Straightness and being able to control the shoulders are key to barrel racing. Work on lateral supplying on bending lines, leg yielding including doing the stair step leg yield while ensuring the shoulders remain upright. I would work in walk mostly to begin to promote relaxation and to allow horse and rider to process things. Riding on contact shouldn't be an issue with a barrel horse.
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KathyK
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Re: Barrel Racing friend wants some dressage

Postby KathyK » Thu Feb 07, 2019 3:03 pm

Great, great, great! Keep them coming!

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Re: Barrel Racing friend wants some dressage

Postby heddylamar » Thu Feb 07, 2019 5:20 pm

Mom ended up with a former barrel horse after her oldster passed away this fall. The new guy is learning how to stretch, suppleness, leg yield, and to go forward at the walk and trot. He's great at things like turn on forehand/haunches, it's the stepping under and relaxation that are a challenge.

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Re: Barrel Racing friend wants some dressage

Postby blob » Thu Feb 07, 2019 5:54 pm

If the goal is to use the dressage training to improve the barrel racing, you probably need to be mindful of not doing things that will be contradictory to the aids she needs.

I think getting the horse more balanced on turns by getting better bend through the body is probably beneficial, as are exercises that increase shoulder control as Kirby's keeper mentioned.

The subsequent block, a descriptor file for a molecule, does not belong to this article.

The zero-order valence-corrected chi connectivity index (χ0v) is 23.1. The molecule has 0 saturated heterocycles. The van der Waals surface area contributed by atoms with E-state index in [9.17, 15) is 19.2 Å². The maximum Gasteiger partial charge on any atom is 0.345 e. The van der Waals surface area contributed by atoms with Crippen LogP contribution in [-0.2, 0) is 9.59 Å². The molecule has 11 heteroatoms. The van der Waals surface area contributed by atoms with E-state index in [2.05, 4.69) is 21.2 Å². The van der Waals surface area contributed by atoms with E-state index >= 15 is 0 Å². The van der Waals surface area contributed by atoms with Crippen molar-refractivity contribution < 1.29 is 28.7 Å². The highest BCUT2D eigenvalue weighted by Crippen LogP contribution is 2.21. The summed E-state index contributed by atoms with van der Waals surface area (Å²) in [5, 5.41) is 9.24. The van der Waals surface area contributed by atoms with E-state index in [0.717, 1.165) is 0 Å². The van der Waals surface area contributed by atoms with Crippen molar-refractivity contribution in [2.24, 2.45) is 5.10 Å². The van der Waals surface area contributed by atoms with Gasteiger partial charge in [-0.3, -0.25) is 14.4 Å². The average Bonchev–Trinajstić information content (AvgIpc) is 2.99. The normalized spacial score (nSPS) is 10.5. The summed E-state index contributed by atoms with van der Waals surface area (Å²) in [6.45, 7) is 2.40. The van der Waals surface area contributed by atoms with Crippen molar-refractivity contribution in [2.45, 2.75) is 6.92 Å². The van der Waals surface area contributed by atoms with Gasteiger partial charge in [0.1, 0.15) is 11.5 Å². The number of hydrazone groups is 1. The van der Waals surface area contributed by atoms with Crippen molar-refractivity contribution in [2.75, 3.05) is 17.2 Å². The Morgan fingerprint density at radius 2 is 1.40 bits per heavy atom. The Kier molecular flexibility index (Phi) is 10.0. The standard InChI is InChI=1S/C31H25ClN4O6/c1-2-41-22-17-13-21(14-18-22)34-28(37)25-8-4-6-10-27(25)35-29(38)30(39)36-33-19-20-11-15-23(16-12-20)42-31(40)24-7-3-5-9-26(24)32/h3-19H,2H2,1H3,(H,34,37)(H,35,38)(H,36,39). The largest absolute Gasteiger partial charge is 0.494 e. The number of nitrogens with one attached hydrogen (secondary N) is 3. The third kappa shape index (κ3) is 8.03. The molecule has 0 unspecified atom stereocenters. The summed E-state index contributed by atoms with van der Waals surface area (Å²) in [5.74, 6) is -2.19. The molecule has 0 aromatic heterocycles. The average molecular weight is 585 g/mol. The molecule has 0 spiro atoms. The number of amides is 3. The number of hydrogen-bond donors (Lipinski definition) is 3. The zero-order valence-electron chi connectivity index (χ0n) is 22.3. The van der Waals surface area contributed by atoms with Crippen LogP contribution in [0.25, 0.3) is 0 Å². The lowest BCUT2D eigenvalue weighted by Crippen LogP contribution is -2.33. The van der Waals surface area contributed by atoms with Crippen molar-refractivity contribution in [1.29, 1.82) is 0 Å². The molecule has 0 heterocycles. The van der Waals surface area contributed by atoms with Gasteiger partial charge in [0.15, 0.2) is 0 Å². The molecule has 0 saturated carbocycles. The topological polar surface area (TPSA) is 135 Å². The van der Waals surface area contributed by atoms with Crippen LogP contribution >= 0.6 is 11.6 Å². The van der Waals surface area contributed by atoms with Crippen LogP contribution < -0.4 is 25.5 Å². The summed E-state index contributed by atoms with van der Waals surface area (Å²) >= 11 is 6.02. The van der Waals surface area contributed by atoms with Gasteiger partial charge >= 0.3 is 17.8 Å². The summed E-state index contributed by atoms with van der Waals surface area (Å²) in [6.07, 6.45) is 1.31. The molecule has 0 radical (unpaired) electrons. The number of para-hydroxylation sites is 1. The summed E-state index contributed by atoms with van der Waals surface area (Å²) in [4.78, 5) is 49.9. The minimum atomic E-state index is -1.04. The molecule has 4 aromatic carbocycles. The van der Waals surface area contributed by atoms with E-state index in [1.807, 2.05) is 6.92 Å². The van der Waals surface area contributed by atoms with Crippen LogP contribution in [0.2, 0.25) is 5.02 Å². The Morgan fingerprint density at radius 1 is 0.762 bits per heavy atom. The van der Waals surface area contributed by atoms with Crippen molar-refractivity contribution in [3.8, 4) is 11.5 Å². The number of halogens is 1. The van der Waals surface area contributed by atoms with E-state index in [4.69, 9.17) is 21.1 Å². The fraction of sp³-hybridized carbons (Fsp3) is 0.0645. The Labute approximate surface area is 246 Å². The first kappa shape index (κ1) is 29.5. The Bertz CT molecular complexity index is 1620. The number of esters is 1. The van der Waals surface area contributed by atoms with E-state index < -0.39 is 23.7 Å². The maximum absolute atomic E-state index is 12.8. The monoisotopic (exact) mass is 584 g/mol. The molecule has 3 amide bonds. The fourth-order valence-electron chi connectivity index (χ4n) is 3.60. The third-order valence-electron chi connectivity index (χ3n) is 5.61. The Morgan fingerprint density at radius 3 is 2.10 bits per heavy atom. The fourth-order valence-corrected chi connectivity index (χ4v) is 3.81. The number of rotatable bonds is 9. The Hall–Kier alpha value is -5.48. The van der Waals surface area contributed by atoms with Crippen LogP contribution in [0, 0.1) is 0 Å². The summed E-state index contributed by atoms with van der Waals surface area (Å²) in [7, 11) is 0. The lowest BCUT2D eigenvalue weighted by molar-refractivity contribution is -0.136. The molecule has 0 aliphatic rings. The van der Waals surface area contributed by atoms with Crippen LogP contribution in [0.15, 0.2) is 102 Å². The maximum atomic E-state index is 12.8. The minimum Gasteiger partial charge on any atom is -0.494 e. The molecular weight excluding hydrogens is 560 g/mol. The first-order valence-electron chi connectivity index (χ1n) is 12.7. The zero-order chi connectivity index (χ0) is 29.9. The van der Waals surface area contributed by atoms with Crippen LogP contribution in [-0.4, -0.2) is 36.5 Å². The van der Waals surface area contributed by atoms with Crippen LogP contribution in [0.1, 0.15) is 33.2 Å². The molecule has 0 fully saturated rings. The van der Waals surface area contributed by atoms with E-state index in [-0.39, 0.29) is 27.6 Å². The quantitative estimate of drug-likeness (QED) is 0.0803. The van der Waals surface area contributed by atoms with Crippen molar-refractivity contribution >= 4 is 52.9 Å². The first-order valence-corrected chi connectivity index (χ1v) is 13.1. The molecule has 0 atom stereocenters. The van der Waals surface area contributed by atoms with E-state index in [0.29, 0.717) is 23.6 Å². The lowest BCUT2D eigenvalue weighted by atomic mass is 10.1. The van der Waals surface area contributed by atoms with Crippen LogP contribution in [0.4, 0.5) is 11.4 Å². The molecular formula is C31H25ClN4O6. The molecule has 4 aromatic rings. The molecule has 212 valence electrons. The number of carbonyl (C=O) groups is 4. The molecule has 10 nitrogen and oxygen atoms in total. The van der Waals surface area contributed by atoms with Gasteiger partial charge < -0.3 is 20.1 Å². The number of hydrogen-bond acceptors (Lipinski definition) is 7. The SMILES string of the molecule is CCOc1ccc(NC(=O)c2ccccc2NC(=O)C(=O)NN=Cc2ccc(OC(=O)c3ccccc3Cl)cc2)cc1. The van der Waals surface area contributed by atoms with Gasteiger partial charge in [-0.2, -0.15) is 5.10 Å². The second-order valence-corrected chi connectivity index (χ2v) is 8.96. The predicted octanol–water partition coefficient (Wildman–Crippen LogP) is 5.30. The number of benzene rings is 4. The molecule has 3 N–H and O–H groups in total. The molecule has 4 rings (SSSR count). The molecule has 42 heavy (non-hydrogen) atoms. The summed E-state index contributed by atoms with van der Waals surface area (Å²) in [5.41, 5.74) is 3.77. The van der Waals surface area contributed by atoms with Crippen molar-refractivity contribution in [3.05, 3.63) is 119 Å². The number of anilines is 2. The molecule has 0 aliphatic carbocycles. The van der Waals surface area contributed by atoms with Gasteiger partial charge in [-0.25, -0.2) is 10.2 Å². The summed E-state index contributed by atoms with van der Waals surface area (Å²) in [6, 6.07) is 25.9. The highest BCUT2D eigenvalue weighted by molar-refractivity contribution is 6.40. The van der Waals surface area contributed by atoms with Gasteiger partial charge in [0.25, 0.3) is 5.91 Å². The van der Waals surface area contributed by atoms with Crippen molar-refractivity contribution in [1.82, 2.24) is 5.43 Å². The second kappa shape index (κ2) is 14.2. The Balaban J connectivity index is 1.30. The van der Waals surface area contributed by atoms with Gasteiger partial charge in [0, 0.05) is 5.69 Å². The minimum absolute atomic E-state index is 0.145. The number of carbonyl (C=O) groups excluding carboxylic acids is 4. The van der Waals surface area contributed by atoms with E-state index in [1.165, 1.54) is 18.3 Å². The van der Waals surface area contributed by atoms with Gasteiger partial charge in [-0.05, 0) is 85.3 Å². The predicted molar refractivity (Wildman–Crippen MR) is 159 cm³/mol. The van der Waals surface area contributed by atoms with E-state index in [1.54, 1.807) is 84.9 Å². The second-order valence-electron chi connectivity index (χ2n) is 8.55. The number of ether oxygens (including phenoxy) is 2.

I'd be careful about what kind of reinaids/contact you introduce. If the horse neck reins and needs to continue to do so for the barrel ring, that might be something you want to make sure isn't taken away or confused.

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Re: Barrel Racing friend wants some dressage

Postby Ponichiwa » Thu Feb 07, 2019 6:14 pm

I was going to mention turns on the haunches and turns on the forehand-- these are classic "barrel racer" exercises that help standing up the shoulders (which is key to not knocking over barrels), as well as getting the hind end under. I'd approach them from the walk and turn a 20m or 15m circle into a square, alternating between TOH and TOF as needed.

The biggest issue in the local barrel horse circuit is "rating". So transitions are invaluable, but only if they are executed in a calm and measured way. Generally these horses don't need much of a pep up and are already wound a bit tight, so consider putting trot/walk/trot or trot/halt transitions in the same place on the circle several circles in a row to take some of the tension out of the equation.

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Re: Barrel Racing friend wants some dressage

Postby LeoApp » Thu Feb 07, 2019 9:58 pm

I have ridden many, many horses both english and Western I have found that the neck reining horses are fine with the split rein. It's the horses that don't know how to neck rein that have a problem learning how to neck rein. :)